Monday, August 5, 2013

9th Grade: The months and years after State

As I reacquaint myself with the {now much more involved} world of Blogger, I began reading through old posts. It is strange to think some of those thoughts came out of my head. Some of the things I talked about honestly seem like they were written by a different person.

I was going through endless reflection and soul searching post-break up (Spring 2011) that I think I was an entirely different person then.

Regardless of any of that brain dump, I realized that I never finished the "3-part series" that I started about my friend's death. You can read about it here--Part 1: 9th grade: The day before State and Part 2: 9th grade: The days and weeks after State. I am going to attempt to finish this story.

The months and years after this life-changing event--the suicide of a friend--were somehow always defined by that event in some way. Whenever things got really difficult or I would find some insecurity I had harbored, it drew back to the fears I'd created surrounding this event. It shocks me to this day that I allowed myself to be defined by that event for such a long time.

My love for helping people work through their problems led me to choose Psychology and Family & Human Development as degrees in college. I wanted to fix people. I wanted to figure them out and fix them all so that people wouldn't have to hurt anymore.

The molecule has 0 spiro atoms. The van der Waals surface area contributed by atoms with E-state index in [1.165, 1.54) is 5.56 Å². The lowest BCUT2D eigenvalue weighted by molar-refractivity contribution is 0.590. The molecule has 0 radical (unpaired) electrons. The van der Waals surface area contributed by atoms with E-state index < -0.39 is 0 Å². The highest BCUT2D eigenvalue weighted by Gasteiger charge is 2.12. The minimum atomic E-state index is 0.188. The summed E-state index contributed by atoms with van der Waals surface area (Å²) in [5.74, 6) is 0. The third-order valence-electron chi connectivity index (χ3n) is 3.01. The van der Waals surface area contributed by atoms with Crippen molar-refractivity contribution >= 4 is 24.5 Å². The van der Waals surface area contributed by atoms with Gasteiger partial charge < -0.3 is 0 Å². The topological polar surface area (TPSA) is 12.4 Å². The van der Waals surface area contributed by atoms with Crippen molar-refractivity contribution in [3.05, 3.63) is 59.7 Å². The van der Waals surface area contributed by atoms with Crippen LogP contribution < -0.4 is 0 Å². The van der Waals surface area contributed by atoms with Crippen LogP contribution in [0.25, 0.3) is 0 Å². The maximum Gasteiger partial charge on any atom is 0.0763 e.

You can imagine how this seeped into my relationships--particularly romantic ones. For a long time, I dated guys who I was ultimately just not that into and just wanted them to need me. Ew...that feels gross to say out loud. Over time, I moved on to guys who pushed me to be a better version of myself. Still to this day I am reminding myself to love for what is instead of how I think it should be. You can ask my boyfriend that I don't always do this very well, as he often reminds me that I've told him I accept all of him. {In these moments, I begrudgingly remember...}

The happy part of this drive to fix people was that my Human Developmental program at Arizona State required me to work in a developmental preschool on campus. It was in this classroom where I discovered I loved children...who knew? Soon enough, I zoomed off to Australia and took an internship in a special education preschool.  If you would've asked me in high school if I thought I was going to grow up to be a teacher--I would've laughed. I was convinced I was bad at teaching anyone (mostly because of failed attempts to teach an ex-boyfriend calculus). Anyway, I am rambling. Moral of the story was to say that all these life events lead me right to where I am today--helping young children with special needs find their potentials.

I'm glad I waited to end this little series because I obviously hadn't reached a point in my life where I could fully process this difficult memory and its effect on my life. It is also kind of astonishing to see how this event, in part, led me to where I am today in such a positive way. The best part of writing this 3rd phase in the story 2 years later is that I no longer feel defined by this event.

Please hold your applause.

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